What is Photovoice?

Photovoice is a method for understanding perspectives through a photo and an accompanying description. We asked our community to share a photo that captures a meaningful moment related to nursing or the Mennonite College of Nursing (MCN) and to explain the image in their own words.


image of a nurse on a wood table

There is magic here.

You feel it all around you and can see it in the photographs that line the walls in Edwards Hall. 100 years of history built on caring and compassion and doing what is necessary. Doing what is right. You hear it in the stories of this community. Stories like the one of Eleanor Eft, a beautiful soul—an alum, a nurse, a mother—who tore the corner of her apron the night WWII ended. Listening to her speak, it struck me that by being here, I am part of something larger than myself. Something worthwhile. In its soft and eversteady way, this college is changing the world.

There is magic here.

—Emily McMahon, director for marketing and recruitment

three friends posing

MCN has given me these two people.

They are a huge part of my everyday life. They are my shoulder to lean on and my biggest supporters. They are there for all of my best, most memorable moment and also for my lowest lows. I can always count on them to be there when life starts feeling overwhelming, which we all know it does too often as a college student. They are better friends than anyone I could ever ask for. I’ve always hoped to find people like them to call my best friends. The friendships you see in movies, my sides kicks, my future bridesmaids. MCN means so much to me because it has given me those people.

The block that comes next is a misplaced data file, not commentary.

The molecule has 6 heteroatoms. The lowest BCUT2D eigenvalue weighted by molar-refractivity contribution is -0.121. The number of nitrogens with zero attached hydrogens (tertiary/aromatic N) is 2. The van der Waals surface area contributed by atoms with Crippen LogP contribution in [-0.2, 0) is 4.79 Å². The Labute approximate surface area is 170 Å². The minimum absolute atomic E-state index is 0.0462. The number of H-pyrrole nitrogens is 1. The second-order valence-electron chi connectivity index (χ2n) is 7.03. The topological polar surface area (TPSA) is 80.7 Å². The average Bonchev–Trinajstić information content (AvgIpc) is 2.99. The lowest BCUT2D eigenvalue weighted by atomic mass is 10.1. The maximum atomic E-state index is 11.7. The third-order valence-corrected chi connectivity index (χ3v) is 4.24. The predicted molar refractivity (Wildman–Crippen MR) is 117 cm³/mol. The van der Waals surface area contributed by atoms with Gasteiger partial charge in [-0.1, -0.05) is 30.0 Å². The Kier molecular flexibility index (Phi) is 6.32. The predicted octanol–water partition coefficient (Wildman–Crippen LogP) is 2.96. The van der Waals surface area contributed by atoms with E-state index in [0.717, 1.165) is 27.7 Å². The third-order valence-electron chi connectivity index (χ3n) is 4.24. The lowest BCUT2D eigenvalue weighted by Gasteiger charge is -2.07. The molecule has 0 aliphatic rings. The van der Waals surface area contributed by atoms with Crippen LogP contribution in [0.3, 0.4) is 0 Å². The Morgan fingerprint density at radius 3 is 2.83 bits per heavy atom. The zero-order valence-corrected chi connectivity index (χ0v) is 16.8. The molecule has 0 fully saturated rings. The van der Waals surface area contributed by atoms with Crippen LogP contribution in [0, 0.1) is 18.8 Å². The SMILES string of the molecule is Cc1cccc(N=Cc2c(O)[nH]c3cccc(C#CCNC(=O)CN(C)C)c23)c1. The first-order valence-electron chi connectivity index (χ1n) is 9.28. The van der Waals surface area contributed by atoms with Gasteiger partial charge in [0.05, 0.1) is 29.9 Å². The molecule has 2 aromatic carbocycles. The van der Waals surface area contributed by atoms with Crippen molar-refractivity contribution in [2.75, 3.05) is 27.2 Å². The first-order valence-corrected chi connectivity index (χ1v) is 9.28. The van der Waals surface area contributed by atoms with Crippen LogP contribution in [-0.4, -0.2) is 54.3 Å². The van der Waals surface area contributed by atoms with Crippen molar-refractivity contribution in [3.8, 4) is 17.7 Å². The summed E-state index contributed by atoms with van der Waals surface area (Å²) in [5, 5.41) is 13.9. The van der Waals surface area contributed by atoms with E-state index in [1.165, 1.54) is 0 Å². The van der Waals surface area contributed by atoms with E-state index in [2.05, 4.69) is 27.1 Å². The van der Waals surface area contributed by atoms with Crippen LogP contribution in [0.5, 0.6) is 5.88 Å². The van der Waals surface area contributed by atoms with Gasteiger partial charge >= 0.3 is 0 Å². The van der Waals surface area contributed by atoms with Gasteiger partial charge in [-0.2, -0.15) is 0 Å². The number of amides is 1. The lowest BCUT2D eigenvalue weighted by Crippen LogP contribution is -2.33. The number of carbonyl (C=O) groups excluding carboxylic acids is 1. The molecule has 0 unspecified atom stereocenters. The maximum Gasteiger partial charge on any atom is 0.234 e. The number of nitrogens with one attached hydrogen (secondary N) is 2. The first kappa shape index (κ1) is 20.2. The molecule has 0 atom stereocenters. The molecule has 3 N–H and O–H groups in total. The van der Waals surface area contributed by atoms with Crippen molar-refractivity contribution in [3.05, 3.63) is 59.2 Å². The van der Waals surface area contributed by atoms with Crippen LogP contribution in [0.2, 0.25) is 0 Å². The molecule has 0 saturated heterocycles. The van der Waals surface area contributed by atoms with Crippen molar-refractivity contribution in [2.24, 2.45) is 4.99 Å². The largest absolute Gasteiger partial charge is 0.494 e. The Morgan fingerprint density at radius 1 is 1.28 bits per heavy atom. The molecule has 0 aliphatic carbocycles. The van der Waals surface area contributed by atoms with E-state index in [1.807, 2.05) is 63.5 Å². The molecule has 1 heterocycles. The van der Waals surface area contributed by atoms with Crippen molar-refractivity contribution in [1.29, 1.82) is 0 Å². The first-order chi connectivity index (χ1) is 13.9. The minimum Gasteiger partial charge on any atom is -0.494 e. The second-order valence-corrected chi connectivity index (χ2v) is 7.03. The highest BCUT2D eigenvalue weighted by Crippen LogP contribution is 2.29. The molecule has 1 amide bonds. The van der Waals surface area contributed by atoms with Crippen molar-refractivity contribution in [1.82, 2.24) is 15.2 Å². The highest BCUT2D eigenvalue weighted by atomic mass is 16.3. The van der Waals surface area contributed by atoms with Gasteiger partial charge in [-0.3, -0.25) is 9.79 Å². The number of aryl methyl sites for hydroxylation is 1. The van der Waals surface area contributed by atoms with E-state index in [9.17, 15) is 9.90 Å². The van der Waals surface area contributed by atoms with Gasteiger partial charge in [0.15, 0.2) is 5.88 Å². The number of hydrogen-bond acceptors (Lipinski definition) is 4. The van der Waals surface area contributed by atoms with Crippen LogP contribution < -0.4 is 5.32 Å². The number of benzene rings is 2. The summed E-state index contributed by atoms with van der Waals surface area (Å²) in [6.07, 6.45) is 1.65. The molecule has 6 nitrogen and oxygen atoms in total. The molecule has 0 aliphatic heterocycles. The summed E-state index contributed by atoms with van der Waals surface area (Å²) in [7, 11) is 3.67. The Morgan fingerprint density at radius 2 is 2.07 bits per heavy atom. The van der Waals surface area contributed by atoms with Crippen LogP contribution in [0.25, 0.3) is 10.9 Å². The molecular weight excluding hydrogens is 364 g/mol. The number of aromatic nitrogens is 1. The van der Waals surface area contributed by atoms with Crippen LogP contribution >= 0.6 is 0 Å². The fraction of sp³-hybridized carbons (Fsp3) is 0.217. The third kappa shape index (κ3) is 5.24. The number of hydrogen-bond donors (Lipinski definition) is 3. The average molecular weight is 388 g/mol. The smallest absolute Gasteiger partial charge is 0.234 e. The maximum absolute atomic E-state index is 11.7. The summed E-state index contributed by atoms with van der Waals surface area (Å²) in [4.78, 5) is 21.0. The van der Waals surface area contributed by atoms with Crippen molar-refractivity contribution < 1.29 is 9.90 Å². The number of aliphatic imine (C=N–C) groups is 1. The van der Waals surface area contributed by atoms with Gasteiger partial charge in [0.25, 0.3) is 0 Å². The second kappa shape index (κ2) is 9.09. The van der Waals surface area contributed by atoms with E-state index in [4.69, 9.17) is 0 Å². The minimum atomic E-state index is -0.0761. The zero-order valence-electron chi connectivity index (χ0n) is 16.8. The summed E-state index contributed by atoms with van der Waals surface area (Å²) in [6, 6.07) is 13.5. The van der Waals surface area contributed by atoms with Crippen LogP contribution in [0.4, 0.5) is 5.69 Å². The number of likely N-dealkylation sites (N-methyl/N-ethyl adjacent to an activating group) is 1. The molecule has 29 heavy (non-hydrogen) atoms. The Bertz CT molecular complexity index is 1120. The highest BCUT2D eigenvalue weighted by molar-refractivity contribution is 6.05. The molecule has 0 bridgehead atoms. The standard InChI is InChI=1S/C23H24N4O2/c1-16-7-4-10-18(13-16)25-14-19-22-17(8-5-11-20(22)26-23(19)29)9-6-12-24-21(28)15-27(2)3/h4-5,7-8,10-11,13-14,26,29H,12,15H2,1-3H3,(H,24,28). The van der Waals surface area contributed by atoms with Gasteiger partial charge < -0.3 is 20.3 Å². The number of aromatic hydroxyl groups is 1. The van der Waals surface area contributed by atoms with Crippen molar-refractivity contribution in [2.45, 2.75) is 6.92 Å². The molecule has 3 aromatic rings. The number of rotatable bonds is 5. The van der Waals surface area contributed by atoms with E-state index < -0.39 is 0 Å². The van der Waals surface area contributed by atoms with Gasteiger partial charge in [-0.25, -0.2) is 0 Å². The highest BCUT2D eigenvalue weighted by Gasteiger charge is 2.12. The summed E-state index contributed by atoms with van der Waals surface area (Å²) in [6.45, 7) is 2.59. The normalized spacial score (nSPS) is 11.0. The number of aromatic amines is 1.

—Scarlett Holze, nursing student 

a family of three in stands at a game

Gratitude changes everything.

I am not only grateful for the personal care received by MCN nurses in our health care system but by the opportunities to shape the nursing student journey in subtle and more profound ways. As the associate dean for academic support, I am humbled by the student service team that consistently shows up for the challenge. The work we do matters.  And that matters to me. I am proud to be starting my 23rd year with the college this fall. With passion and purpose, we continue our work!

—Janeen Mollenhauer, associate dean for academic support

girl looking at a woman

My “why” is making a difference. 

I strive to make a difference in the lives of everyone I have the blessing of meeting. Whether I am on a medical mission trip in Costa Rica, or teaching our amazing students about leadership, it is my hope and prayer that I can somehow leave them better than they were before they met me. Sometimes that is helping an individual with a medical-related concern, and sometimes that is coaching a student on their career path as they become a professional registered nurse. Being a nurse is truly have the best “job” in the whole world, and it’s one I am thankful to God for each and every day.

—Valerie Wright, director for undergraduate programs

picture of a couple with a child

My aunt was a graduate of MCN and inspired me.